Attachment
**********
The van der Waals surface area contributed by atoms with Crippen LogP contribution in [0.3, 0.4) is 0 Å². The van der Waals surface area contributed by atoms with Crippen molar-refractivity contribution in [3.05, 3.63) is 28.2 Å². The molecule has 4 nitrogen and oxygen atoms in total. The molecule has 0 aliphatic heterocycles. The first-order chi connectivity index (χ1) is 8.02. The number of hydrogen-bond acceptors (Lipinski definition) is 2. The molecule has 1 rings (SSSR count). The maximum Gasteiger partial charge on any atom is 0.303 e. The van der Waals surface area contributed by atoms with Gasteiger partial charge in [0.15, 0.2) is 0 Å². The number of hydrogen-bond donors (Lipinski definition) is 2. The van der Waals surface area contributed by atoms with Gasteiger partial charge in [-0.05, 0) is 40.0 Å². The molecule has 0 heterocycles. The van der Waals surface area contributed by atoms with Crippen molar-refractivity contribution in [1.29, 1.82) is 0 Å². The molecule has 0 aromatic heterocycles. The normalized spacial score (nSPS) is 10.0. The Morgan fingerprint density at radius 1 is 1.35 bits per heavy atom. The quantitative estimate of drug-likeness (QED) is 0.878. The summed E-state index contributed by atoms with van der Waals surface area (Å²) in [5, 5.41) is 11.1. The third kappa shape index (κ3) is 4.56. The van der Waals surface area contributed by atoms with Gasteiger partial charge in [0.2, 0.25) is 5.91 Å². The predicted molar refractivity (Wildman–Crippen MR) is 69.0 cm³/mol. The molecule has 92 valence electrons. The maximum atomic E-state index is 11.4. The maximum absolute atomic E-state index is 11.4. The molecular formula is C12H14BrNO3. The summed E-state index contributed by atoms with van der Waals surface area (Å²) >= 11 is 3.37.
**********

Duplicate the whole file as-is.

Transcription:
The van der Waals surface area contributed by atoms with Crippen LogP contribution in [0.3, 0.4) is 0 Å². The van der Waals surface area contributed by atoms with Crippen molar-refractivity contribution in [3.05, 3.63) is 28.2 Å². The molecule has 4 nitrogen and oxygen atoms in total. The molecule has 0 aliphatic heterocycles. The first-order chi connectivity index (χ1) is 8.02. The number of hydrogen-bond acceptors (Lipinski definition) is 2. The molecule has 1 rings (SSSR count). The maximum Gasteiger partial charge on any atom is 0.303 e. The van der Waals surface area contributed by atoms with Gasteiger partial charge in [0.15, 0.2) is 0 Å². The number of hydrogen-bond donors (Lipinski definition) is 2. The van der Waals surface area contributed by atoms with Gasteiger partial charge in [-0.05, 0) is 40.0 Å². The molecule has 0 heterocycles. The van der Waals surface area contributed by atoms with Crippen molar-refractivity contribution in [1.29, 1.82) is 0 Å². The molecule has 0 aromatic heterocycles. The normalized spacial score (nSPS) is 10.0. The Morgan fingerprint density at radius 1 is 1.35 bits per heavy atom. The quantitative estimate of drug-likeness (QED) is 0.878. The summed E-state index contributed by atoms with van der Waals surface area (Å²) in [5, 5.41) is 11.1. The third kappa shape index (κ3) is 4.56. The van der Waals surface area contributed by atoms with Gasteiger partial charge in [0.2, 0.25) is 5.91 Å². The predicted molar refractivity (Wildman–Crippen MR) is 69.0 cm³/mol. The molecule has 92 valence electrons. The maximum atomic E-state index is 11.4. The maximum absolute atomic E-state index is 11.4. The molecular formula is C12H14BrNO3. The summed E-state index contributed by atoms with van der Waals surface area (Å²) >= 11 is 3.37.